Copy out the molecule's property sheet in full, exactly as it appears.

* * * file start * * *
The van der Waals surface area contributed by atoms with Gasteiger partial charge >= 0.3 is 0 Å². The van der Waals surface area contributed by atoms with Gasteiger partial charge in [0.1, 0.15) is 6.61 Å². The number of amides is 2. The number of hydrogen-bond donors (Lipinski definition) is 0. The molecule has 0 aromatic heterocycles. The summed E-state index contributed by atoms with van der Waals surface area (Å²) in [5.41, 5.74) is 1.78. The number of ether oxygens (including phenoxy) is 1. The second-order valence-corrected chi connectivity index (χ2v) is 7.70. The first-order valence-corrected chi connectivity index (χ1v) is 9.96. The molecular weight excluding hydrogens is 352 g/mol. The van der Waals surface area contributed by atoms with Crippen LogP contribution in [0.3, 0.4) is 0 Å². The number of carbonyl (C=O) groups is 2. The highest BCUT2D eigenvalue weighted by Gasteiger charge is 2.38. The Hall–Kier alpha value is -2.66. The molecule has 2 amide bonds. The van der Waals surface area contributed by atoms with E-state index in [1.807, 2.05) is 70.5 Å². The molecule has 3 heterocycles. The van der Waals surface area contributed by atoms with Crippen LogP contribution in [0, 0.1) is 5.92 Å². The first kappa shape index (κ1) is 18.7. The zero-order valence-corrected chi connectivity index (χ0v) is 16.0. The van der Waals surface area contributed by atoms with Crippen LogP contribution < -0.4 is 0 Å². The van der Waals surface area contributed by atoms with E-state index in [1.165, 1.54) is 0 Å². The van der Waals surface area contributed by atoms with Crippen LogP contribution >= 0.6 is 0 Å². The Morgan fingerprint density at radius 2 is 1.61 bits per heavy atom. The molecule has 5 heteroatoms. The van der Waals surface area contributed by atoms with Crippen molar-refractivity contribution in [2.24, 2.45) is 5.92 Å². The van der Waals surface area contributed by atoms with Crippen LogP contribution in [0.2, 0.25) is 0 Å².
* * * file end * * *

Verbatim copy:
The van der Waals surface area contributed by atoms with Gasteiger partial charge >= 0.3 is 0 Å². The van der Waals surface area contributed by atoms with Gasteiger partial charge in [0.1, 0.15) is 6.61 Å². The number of amides is 2. The number of hydrogen-bond donors (Lipinski definition) is 0. The molecule has 0 aromatic heterocycles. The summed E-state index contributed by atoms with van der Waals surface area (Å²) in [5.41, 5.74) is 1.78. The number of ether oxygens (including phenoxy) is 1. The second-order valence-corrected chi connectivity index (χ2v) is 7.70. The first-order valence-corrected chi connectivity index (χ1v) is 9.96. The molecular weight excluding hydrogens is 352 g/mol. The van der Waals surface area contributed by atoms with Crippen LogP contribution in [0.3, 0.4) is 0 Å². The number of carbonyl (C=O) groups is 2. The highest BCUT2D eigenvalue weighted by Gasteiger charge is 2.38. The Hall–Kier alpha value is -2.66. The molecule has 2 amide bonds. The van der Waals surface area contributed by atoms with E-state index in [1.807, 2.05) is 70.5 Å². The molecule has 3 heterocycles. The van der Waals surface area contributed by atoms with Crippen LogP contribution in [0, 0.1) is 5.92 Å². The first kappa shape index (κ1) is 18.7. The zero-order valence-corrected chi connectivity index (χ0v) is 16.0. The van der Waals surface area contributed by atoms with Crippen LogP contribution < -0.4 is 0 Å². The van der Waals surface area contributed by atoms with E-state index in [1.165, 1.54) is 0 Å². The van der Waals surface area contributed by atoms with Crippen LogP contribution >= 0.6 is 0 Å². The Morgan fingerprint density at radius 2 is 1.61 bits per heavy atom. The molecule has 5 heteroatoms. The van der Waals surface area contributed by atoms with Crippen molar-refractivity contribution in [2.24, 2.45) is 5.92 Å². The van der Waals surface area contributed by atoms with Crippen LogP contribution in [0.2, 0.25) is 0 Å².